The study is being conducted according to the guidelines laid down by the Declaration of Helsinki and ethical approval was granted by the Ethics Committee of the University of the Basque Country (M10_2021_315). Anonymity and confidentially of the participants is guaranteed. We are obtaining written consent for their participation. The inclusion of minors in this study requires an informed consent from the parents.

Discussion

We designed a qualitative case study to explore the main factors influencing dietary behaviors in adolescents living in two Spanish cities. In this manuscript, we describe the study protocol.

In the time elapsed since the project began, the authors have detected some factors that influence the diet of adolescents, such as gender, family environment, SES and the use of internet and social media. Related to gender, the scientific literature suggests that there are gender disparities in adolescents’ diets, with females tending to adhere to beauty patterns and males to a muscle-building.18 The family environment is related to SES, thus, the family model and, specially, the lack of supervision are factors influencing dietary behaviors in low socioeconomic level areas.19 Finally, digital factors may influence also adolescents’ eating behaviors. According to several publications, internet, mass media and social media conditioned adolescents’ food choices and influenced their self-perception.20,21

Other factors such as the influence of peer group22 and teachers,23 school environment24 and neighborhood environment,25 will probably be found as we progress in our project.

Limitations

Considering we used a convenience sample, we acknowledge that this case study may not be fully representative of the entire cities of Madrid and Bilbao. Refusals from school may have limited our ability to identify “the most useful” discourses. Due to the high demand in schools in Spain for participating in research studies, projects, etc., they reject many of these proposals.14 In addition, researching within schools presents several challenges, including limited time for FGs, potential bias in selecting interviewees and FG participants, and the lack of neutral spaces to conduct the FGs and SSIs in the schools.26

Conclusion

We believe that the design and methods of Dietary Inequalities and Behaviors in Adolescents study may improve the research dynamics in health issues in adolescents in educational centers as well as the study of determinants of diet. Therefore, the results of this project might provide valuable evidence for developing food and nutrition policies aimed at improving adolescents’ health.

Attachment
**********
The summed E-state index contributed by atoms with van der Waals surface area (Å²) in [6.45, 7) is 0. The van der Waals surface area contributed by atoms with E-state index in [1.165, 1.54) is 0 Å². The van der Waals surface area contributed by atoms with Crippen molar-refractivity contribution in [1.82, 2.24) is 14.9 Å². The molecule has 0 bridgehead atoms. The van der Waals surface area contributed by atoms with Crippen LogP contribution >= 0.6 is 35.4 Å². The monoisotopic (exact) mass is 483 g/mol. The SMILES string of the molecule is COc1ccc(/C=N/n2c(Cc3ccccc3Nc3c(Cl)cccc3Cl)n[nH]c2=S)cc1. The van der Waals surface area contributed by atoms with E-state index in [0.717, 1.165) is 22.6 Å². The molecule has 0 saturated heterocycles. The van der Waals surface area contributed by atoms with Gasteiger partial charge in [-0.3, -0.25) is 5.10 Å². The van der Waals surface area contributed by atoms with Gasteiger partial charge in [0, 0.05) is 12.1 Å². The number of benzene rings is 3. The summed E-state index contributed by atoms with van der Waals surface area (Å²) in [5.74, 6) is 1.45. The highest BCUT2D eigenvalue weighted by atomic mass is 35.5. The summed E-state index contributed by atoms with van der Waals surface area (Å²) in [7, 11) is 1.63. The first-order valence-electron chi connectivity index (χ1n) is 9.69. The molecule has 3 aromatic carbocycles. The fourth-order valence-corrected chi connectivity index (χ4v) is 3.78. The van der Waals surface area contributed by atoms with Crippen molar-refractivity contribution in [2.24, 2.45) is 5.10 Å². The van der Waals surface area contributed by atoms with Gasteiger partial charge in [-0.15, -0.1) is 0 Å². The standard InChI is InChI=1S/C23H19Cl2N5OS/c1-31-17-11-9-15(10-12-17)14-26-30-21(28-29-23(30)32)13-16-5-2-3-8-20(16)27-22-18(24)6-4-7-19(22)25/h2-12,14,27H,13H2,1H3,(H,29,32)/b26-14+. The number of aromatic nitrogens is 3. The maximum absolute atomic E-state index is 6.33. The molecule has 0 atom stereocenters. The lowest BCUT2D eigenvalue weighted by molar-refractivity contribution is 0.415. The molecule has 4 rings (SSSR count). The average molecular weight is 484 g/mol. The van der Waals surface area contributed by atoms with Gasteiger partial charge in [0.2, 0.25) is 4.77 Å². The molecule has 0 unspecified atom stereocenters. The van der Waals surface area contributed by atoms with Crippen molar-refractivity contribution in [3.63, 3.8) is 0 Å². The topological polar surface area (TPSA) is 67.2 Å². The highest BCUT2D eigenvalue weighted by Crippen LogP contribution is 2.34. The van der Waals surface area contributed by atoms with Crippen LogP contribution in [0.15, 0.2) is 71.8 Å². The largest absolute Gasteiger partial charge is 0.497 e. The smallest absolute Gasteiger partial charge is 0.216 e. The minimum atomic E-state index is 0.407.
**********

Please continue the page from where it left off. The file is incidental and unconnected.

Editor in charge

Jorge Marcos Marcos.

Authorship contributions

J. Rivera made a substantial contribution to the design and elaboration of this manuscript. I.L. González reviewed the first draft of the manuscript and contributed with his important comments to the final version; in addition, designed the map and the table included in the manuscript. G. Ramos contributed with her important comments to the final version. L. Gravina conducted a bibliographical review very important for the writing of this manuscript. J. Díez helped to bibliographical review and to design the map and the table included in the manuscript. Finally, M. Franco contributed with his important comments to the final version.

Funding

This work is part of the project “Dietary behaviours in inequalities in adolescents: A qualitative study in secondary schools in Madrid and Bilbao” (reference PID2020-113537RB-I00) funded by the Spanish Ministry of Science and Innovation.

Conflicts of interest

None.

Acknowledgements

The authors would like to thank all the schools and high schools that participated in this study; Áxel de León for his collaboration in semi-structured interviews and focus groups; Raquel Vidal for the systematic review of qualitative studies on eating behaviors during adolescence, and Luis Cereijo for his contribution to the guide of semi-structured interviews and focus groups.